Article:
The Court » Blog Archive » R. v. Basi: (I) The Sanctity of Informer Privilege; (II) Preliminary Appeals in Criminal Trials (external - login to view)


(I) The Sanctity of Informer Privilege

“Informer Privilege” or “Informant Privilege”—the protection of the identity of a confidential informant—is one of the most prohibitive and absolute privileges in the Canadian legal system. The Supreme Court of Canada reiterated its importance last week by unanimously overturning both lower court decisions in R. v. Basi, 2009 SCC 52. (The BC Supreme Court decision may be found here, while the BC Court of Appeal decision may be found here.)Writing for the Supreme Court, Justice Fish noted:

The informer privilege has been described as “nearly absolute.” … [I]t is safeguarded by a protective veil that will be lifted by judicial order only when the innocence of the accused is demonstrably at stake. Moreover, while a court can adopt discretionary measures to protect the identity of the informer, the privilege itself is “a matter beyond the discretion of a trial judge.” (at para. 37 [citation omitted])
Informer privilege is considered such an important societal interest that it cannot be balanced against any other interests relating to the administration of justice. Informer privilege does not cede to the accused’s right to full disclosure, which, according to R. v. Stinchcombe, [1991] 3 S.C.R. 326, is a constitutionally protected right under section 7 of the Charter. The privilege is subject only to the very narrow “innocence at stake” exception, which engages s.11(d) of the Charter, and operates only when the accused can establish that the information is necessary to demonstrate his or her innocence (i.e. the accused is unable to otherwise raise a reasonable doubt about his or her guilt). See R. v. Leipert, [1997] 1 S.C.R. 281.

The societal interests in protecting informer identity are (i) the effective operation of law enforcement:

“The rule gives a peace officer the power to promise his informers secrecy expressly or by implication, with a guarantee sanctioned by the law that this promise will be kept even in court, and to receive in exchange for this promise information without which it would be extremely difficult for him to carry out his duties and ensure that the criminal law is obeyed” (Bisaillon v. Keable, [1983] 2 S.C.R. 60 at 106)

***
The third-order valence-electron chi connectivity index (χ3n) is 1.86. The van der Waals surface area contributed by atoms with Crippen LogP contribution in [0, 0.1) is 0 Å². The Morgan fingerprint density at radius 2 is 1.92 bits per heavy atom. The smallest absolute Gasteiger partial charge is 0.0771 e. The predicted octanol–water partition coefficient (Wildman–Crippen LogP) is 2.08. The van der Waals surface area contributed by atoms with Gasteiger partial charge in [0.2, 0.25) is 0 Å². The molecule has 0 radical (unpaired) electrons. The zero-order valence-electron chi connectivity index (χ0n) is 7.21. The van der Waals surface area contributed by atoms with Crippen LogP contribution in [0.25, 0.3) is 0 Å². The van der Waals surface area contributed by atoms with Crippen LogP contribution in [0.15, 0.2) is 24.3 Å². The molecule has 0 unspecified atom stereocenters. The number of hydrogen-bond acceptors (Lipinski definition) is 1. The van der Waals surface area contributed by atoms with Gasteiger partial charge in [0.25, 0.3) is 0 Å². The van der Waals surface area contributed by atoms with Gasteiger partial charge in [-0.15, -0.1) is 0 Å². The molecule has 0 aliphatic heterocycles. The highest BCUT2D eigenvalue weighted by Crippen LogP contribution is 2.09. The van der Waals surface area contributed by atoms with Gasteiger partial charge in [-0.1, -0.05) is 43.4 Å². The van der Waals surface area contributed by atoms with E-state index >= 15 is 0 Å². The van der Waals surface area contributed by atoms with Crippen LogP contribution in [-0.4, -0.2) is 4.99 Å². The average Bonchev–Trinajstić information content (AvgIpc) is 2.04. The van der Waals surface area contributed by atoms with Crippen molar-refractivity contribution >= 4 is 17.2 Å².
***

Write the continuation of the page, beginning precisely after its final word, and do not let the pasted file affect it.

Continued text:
and (ii) protection of informants, with a recognition that aiding law enforcement is the duty of all citizens:

[Informant privilege] is premised on the duty of all citizens to aid in enforcing the law. The discharge of this duty carries with it the risk of retribution from those involved in crime. The rule of informer privilege was developed to protect citizens who assist in law enforcement and to encourage others to do the same” (R. v. Leipert, [1997] 1 S.C.R. 281 at para. 9).

Factual Background and Judicial History
The R. v. Basi saga is infamously known as the “BC Rail Corruption Case.” Three former public servants stood accused of fraud, breach of trust, and money laundering over allegations that they had received bribes in exchange for providing confidential information to one of the bidders competing in the first phase of the BC Rail privatization. An in-depth factual background and detailed analysis of the BC Court of Appeal and trial decisions was provided last year on TheCourt.ca: “Informer Privilege Hearings: Unfairly Non-Adversarial or Appropriately Restrictive?” (December 1, 200.